The White House announced the effective firing of Defense Secretary Chuck Hagel Monday, pulling the plug on the former Senator's relatively brief stint at the Pentagon. Hagel's journey at DOD began with an embarrassingly poor performance during his tumultuous confirmation hearings, and has ended in a fairly ignominious farewell. Fox News' Howard Kurtz notes that the spin and leak war is very much underway, with 'senior administration officials' telling reporters that President Obama had lost confidence in his Defense Secretary. But Sen. John McCain is hearing different things:
“Sen. John McCain,R-Ariz., who is slated to take over as chairman of the Senate Armed Services Committee in January, said that Hagel ‘was frustrated with aspects of the administration’s national security policy and decision-making process,’ citing ‘excessive micro-management’ on the part of the White House. “McCain noted that Hagel’s predecessors as defense secretary — Robert M. Gates and Leon E. Panetta — had both likewise complained in their memoirs about excessive political interference from White House aides.”
A Politico story quotes officials calling Hagel's departure "superficial," and a political attempt to convince dissatisfied Americans that the White House is engaging in a post-election, national security-focused shake up. "This is not a shake-up because Hagel never really had a voice in policy discussions anyway," one said. The same Politico piece suggests that Hagel's foot-dragging on Gitmo detainees -- which reportedly fed his ongoing internal conflict with National Security Adviser Susan Rice -- may have contributed to his exit from the West Wing's good graces:
In the eyes of Obama aides, Hagel could be maddeningly slow to respond to policy directives from the White House. When Obama began pushing last year to reinvigorate the process of closing the Guantanamo detention camp, White House aides repeatedly urged Hagel to sign off on transfers of detainees who had long been cleared for release. Yet for months, the defense secretary refused to sign certifications that the future threat posed by the prisoners could be adequately mitigated, according to a U.S. official. “This was not an insignificant source of friction,” said the official, who asked not to be named. “I can say definitively on this one it has been utterly public and unmistakeable in terms of the disconnect.” White House irritation with Hagel grew so intense that last May, Rice sent Hagel an extraordinary memo directing him to report every two weeks on progress toward transferring or releasing Guantanamo prisoners, the source said, discussing a directive first reported earlier this year by the New York Times. “He was the bottleneck,” said one advocate closely tracking the process. “He wasn’t signing off."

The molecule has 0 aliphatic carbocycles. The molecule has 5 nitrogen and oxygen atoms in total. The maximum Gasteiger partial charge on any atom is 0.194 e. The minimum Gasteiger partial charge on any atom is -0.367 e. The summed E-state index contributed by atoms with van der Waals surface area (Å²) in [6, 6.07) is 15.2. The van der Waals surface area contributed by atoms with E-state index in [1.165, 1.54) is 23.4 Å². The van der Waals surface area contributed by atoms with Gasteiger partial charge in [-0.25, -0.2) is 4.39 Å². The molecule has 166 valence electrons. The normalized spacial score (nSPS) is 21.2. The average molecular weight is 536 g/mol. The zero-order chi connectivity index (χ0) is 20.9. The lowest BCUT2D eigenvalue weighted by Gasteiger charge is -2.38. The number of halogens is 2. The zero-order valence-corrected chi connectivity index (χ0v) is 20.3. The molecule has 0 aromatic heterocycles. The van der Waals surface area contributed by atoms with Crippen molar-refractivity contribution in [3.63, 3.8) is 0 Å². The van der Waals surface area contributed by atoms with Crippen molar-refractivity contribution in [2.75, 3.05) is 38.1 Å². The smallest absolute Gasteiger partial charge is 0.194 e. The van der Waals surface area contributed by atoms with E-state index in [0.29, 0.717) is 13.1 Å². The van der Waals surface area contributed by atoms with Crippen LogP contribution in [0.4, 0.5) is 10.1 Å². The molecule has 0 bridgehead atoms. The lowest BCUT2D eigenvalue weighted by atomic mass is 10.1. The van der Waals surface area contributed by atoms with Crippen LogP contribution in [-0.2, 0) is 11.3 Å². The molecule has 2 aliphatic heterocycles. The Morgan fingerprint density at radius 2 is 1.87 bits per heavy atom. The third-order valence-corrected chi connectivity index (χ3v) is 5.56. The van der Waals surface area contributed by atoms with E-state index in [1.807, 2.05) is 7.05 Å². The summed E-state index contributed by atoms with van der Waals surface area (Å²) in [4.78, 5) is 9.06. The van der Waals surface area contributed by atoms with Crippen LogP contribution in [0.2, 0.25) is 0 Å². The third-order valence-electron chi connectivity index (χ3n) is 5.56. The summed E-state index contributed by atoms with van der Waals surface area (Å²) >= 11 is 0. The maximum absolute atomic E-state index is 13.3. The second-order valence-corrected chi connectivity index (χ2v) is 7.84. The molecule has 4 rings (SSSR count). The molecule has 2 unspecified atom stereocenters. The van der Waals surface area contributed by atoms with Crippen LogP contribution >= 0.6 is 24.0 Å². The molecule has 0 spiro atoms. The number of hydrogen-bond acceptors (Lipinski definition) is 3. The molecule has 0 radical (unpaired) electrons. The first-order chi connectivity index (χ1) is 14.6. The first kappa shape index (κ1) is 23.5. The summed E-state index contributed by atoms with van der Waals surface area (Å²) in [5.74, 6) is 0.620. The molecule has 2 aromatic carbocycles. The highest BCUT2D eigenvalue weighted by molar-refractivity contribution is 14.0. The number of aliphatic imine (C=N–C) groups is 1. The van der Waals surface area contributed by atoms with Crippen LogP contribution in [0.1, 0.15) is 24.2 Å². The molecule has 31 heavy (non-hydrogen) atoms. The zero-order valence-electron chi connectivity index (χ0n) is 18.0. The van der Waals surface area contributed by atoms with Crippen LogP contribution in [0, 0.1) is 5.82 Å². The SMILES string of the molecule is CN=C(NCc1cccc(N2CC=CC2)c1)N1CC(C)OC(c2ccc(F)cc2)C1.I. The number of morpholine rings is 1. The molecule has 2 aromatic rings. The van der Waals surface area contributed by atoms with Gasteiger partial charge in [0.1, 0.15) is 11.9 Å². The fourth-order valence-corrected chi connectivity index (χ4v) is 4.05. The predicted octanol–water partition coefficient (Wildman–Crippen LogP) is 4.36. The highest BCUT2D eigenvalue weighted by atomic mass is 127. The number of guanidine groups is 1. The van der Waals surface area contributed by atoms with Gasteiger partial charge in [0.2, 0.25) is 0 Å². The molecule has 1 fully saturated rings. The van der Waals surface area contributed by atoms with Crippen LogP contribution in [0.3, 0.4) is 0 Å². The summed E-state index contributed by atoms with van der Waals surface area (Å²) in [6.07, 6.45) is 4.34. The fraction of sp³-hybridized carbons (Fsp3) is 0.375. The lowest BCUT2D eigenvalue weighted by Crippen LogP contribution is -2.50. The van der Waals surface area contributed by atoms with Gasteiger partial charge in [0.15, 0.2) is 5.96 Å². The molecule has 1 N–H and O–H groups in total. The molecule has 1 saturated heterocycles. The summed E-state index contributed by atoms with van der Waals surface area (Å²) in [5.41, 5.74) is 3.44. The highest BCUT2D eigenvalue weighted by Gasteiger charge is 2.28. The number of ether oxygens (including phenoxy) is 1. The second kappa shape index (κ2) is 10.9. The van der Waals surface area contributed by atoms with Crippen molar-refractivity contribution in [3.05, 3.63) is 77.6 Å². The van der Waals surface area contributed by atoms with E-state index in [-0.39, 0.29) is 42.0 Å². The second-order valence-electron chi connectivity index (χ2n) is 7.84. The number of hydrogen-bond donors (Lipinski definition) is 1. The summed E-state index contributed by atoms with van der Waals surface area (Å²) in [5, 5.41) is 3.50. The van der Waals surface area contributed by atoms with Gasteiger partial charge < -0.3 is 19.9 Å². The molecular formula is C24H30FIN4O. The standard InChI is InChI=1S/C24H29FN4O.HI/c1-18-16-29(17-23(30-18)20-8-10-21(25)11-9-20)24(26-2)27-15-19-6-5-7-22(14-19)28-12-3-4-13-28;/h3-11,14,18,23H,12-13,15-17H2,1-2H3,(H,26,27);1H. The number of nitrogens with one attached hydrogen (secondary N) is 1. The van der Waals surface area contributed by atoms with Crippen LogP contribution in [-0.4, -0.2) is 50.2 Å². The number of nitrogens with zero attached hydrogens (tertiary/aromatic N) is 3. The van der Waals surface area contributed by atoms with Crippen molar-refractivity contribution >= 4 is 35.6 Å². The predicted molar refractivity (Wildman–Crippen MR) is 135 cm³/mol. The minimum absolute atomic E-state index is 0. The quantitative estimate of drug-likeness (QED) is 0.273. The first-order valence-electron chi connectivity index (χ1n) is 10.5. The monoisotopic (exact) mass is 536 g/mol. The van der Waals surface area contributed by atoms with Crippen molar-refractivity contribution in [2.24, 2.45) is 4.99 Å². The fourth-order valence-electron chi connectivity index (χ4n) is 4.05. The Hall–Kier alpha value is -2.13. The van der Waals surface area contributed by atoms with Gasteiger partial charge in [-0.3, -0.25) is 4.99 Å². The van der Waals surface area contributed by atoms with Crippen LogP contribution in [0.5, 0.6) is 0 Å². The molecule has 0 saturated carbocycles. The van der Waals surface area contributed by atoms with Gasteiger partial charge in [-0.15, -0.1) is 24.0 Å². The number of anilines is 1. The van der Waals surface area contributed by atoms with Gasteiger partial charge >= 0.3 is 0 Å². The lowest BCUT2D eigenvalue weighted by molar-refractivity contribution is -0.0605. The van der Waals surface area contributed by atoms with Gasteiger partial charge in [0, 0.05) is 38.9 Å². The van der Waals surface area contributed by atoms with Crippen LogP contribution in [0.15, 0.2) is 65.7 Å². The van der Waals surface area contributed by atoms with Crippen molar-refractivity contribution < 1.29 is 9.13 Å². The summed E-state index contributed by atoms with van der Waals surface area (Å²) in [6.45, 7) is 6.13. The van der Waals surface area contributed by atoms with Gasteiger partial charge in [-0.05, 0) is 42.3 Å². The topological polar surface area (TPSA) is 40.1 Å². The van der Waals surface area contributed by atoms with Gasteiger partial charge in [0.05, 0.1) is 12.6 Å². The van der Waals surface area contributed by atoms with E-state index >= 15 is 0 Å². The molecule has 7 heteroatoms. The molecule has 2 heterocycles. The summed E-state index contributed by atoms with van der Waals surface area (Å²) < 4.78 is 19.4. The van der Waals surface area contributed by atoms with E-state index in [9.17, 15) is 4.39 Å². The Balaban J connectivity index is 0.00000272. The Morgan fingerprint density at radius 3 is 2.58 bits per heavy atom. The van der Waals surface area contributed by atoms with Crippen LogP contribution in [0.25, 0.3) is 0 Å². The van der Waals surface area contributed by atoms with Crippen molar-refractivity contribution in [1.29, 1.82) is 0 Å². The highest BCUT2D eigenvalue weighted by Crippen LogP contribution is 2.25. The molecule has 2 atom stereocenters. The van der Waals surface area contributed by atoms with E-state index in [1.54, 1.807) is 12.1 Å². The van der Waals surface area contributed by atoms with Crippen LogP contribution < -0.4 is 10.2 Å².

As others have rightly pointed out, Hagel did sign off on the most controversial Guantanamo relocations: Namely, the (illegal) release of five high-ranking Taliban commanders in exchange for captured US soldier and alleged deserter Bowe Bergdahl. When Obama endured a blitzkrieg of criticism over the deal, the White House tried to pawn the blame off onto Hagel. Hagel was apparently uncomfortable blindly green-lighting the release of untold numbers of jihadists, then he contradicted the White House's messaging on ISIS by calling the terrorist fighting force an "imminent threat" to US interests. Remember, Hagel was brought in to be the Republican face of Obama's unwinding of wars and defense cuts; perhaps he got the axe because he proved to be, in some respects, too hawkish. At the very least, according to the McCain quote above, Hagel grew disillusioned with excessive interference from the hyper-political White House. Now that administration officials are referring to Hagel as "low-hanging fruit" to be plucked (again, not as part of any meaningful shake-up), it seems as though the White House is guaranteeing negative reviews from Obama's third consecutive Defense Secretary. Robert Gates and Leon Panetta have each issued stark criticisms of the administration in which they served. Which brings us back to this weeks-old question from Washington Post columnist Dana Milbank:
Any theories on why Obama commands so little loyalty from likes of Panetta, Gates, Clinton?— Dana Milbank (@Milbank) October 6, 2014
Perhaps it's some combination of Obama's out-of-his-depth weakness, his relentlessly political mentality, his team's micromanagement, his propensity for blame, and his apparent inability to earn personal respect from some of his key principals.